Local authorities will in future have to meet in public when discussing ‘key decisions’ following a last-minute concession by the Government last night.
A significant victory for greater openness was achieved last night during the Lords debate on the Local Government Bill when the Government conceded that new cabinet-style ‘executives’ created by the Bill should meet in public when discussing ‘key decisions’ to be taken by mayors, individual executive members or officers. Previously the Government had proposed that meetings should only be open if the decision would be taken by the executive collectively.
“This is significant progress,” said Andrew Ecclestone of the Campaign for Freedom of Information, “as many vital decisions will in future be taken by individuals rather than in meetings. We were concerned that the move from open committee meetings to the new executives should not lead to a loss of openness. The Bill could have taken us backwards by removing the right to attend meetings. The Government has now agreed to change the regulations so councils cannot deny people access simply by delegating the decision to an individual.”
The rights of access to information and meetings under the new arrangements have been significantly improved during the passage of the Bill following a sustained campaign by concerned organisations. Initially the Government proposed to remove existing rights of access to papers before a decision was taken, stating that “a requirement to publish papers before a meeting might once again drive majority groups into private discussions outside the structures of the council” 1
Following sustained pressure from the Campaign for Freedom of Information, Friends of the Earth, the Society of Editors and the Local Government Information Unit, with all-party support in Parliament led by Don Foster MP (Liberal Democrats) in the Commons and Baronness Hamwee (Liberal Democrats) in the Lords, the Government has improved the Bill and published draft regulations and guidance which will require local authorities to:
- Produce monthly updated rolling ‘Forward Plans’ detailing decisions to be taken and documents relating to them.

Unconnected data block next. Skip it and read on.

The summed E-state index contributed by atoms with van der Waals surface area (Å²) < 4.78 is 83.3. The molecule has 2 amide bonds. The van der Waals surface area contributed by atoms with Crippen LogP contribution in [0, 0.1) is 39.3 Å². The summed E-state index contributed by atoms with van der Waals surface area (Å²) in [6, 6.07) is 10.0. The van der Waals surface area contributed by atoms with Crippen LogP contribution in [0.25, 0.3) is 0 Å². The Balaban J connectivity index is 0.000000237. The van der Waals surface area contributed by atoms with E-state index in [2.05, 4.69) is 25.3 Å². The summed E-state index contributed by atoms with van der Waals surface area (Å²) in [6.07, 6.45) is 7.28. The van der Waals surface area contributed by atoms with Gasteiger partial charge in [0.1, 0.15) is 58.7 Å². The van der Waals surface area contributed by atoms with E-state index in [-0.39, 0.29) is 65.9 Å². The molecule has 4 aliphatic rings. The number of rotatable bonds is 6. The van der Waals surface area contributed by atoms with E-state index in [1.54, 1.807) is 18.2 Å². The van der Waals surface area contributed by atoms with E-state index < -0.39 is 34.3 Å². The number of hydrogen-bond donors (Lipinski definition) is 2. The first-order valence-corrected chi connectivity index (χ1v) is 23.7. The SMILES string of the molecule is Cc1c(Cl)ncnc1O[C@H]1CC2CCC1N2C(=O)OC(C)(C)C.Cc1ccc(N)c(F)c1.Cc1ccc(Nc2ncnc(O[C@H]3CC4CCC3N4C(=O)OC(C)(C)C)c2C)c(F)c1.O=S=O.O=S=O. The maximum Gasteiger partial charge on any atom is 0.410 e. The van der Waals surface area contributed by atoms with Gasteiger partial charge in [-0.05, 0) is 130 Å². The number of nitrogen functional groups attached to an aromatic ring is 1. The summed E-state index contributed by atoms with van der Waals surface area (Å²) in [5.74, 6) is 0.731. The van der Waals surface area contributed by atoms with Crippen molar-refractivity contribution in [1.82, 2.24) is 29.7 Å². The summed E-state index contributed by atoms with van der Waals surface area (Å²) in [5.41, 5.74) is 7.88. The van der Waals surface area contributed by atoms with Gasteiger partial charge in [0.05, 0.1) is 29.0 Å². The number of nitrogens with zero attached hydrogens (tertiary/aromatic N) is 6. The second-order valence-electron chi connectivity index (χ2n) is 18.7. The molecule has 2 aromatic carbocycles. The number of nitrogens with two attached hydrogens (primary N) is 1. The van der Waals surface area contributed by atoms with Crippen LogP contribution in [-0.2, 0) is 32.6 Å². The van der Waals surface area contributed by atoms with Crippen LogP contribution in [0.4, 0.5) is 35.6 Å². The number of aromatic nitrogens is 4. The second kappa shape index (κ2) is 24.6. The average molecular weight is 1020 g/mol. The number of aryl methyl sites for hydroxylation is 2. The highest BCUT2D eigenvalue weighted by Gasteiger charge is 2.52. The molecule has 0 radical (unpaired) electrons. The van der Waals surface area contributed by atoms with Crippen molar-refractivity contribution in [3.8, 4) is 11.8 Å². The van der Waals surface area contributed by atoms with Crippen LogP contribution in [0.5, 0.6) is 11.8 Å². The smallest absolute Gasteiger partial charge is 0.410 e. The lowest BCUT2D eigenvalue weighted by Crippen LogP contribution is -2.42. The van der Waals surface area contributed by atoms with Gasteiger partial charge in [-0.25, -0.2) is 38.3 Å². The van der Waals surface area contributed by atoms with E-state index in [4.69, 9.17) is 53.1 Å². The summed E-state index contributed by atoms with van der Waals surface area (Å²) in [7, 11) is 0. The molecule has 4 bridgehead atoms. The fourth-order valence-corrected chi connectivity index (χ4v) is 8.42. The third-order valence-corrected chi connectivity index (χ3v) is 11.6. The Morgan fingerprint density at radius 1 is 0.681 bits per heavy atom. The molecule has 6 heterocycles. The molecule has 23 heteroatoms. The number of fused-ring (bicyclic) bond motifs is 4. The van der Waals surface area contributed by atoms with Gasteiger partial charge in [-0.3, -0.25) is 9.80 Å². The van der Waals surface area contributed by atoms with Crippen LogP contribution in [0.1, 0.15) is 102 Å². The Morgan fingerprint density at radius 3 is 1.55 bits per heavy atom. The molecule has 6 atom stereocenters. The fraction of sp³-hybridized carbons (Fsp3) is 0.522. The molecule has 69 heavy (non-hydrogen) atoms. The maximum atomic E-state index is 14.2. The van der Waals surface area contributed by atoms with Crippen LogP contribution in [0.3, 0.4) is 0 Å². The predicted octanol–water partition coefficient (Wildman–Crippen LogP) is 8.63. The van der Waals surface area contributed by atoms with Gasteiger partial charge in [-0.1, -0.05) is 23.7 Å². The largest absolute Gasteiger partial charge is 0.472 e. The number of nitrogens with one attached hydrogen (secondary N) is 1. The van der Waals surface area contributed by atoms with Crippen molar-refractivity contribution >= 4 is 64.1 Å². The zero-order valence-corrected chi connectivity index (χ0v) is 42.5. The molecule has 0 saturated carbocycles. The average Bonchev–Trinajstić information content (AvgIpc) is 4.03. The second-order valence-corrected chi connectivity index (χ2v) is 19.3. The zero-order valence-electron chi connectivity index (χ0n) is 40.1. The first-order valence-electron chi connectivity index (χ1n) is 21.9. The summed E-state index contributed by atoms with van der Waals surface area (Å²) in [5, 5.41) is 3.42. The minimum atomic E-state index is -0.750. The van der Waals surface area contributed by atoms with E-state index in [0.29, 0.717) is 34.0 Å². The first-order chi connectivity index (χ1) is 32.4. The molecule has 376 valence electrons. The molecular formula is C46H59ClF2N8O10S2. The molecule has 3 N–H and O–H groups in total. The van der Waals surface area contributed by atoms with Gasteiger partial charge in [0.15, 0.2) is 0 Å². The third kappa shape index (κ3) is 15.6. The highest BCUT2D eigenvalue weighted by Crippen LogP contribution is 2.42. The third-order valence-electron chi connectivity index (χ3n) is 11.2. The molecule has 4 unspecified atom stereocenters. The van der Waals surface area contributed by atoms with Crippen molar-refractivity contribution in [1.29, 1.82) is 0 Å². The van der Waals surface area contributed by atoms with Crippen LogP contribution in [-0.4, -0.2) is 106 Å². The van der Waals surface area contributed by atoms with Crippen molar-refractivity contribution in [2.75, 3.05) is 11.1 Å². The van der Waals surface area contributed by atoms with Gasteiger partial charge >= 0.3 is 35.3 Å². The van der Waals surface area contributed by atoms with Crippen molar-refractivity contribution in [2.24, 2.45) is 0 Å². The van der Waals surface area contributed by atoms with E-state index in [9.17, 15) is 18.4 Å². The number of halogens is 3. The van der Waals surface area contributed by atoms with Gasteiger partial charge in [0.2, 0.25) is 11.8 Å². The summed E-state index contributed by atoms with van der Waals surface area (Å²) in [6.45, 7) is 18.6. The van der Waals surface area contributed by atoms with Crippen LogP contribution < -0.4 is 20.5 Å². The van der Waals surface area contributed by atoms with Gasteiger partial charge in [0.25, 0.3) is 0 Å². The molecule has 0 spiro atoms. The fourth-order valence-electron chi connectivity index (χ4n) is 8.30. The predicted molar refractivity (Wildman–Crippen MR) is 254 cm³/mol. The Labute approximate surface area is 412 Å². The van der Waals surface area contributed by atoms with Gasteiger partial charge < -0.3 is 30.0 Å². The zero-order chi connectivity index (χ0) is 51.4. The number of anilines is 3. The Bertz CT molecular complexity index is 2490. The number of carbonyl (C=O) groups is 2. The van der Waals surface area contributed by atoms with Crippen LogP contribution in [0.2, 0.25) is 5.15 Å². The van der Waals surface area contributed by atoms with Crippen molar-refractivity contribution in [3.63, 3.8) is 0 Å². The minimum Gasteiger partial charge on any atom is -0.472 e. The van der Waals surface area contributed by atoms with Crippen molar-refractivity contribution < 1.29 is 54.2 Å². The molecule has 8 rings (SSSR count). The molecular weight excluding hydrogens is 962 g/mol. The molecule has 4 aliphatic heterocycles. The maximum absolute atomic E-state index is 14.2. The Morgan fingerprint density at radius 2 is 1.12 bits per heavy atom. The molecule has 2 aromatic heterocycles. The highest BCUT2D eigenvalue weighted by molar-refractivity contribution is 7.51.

- Give at least three days advance access to reports, agendas and background papers for decisions.
- Meetings at which a ‘key decision’ is to be discussed or taken must be open to the public – regardless of whether it will be taken by the meeting or by an individual.
- After a decision, meetings and individuals must produce a record of the decision which includes the reason for the decision and the alternative options considered and rejected.
- The government have agreed to undertake a review of the exemptions from public rights of access to meeting and information contained in Schedule 12A of the 1972 Act.
- The government have agreed to amend the 1972 Act to require officers to list the background papers to their reports in the reports themselves.
- The government are to take the power to require authorities to make papers available for longer than the existing ‘three clear days’ before the meeting, and have said they will consult on whether to do this.
Campaign spokesman, Andrew Ecclestone, said, “Our remaining area of concern is how ‘key decisions’ will be defined.” The regulations will differentiate between ‘key decisions’ and ‘other decisions’, with the improved access rights applying only to ‘key decisions’. At present the government’s draft regulations specify that decisions become ‘key’ when proposing expenditure or cuts above a certain amount, or the signing of a contract worth more than a set level. However, at present the government intends local authorities to decide for themselves the threshold amount which will make a decision ‘key’. “We believe this will lead to arbitrary variations in openness between authorities – even between neighbouring councils. It cannot be right that citizens’ rights to be informed should vary depending on where they live, and we will continue to urge the government to define ‘key decisions’ more tightly.” said Mr. Ecclestone.
1. Government response to the report of the Joint Committee on the draft Local Government (Organisation and Standards) Bill, Cm 4529, December 1999, paragraph 2.99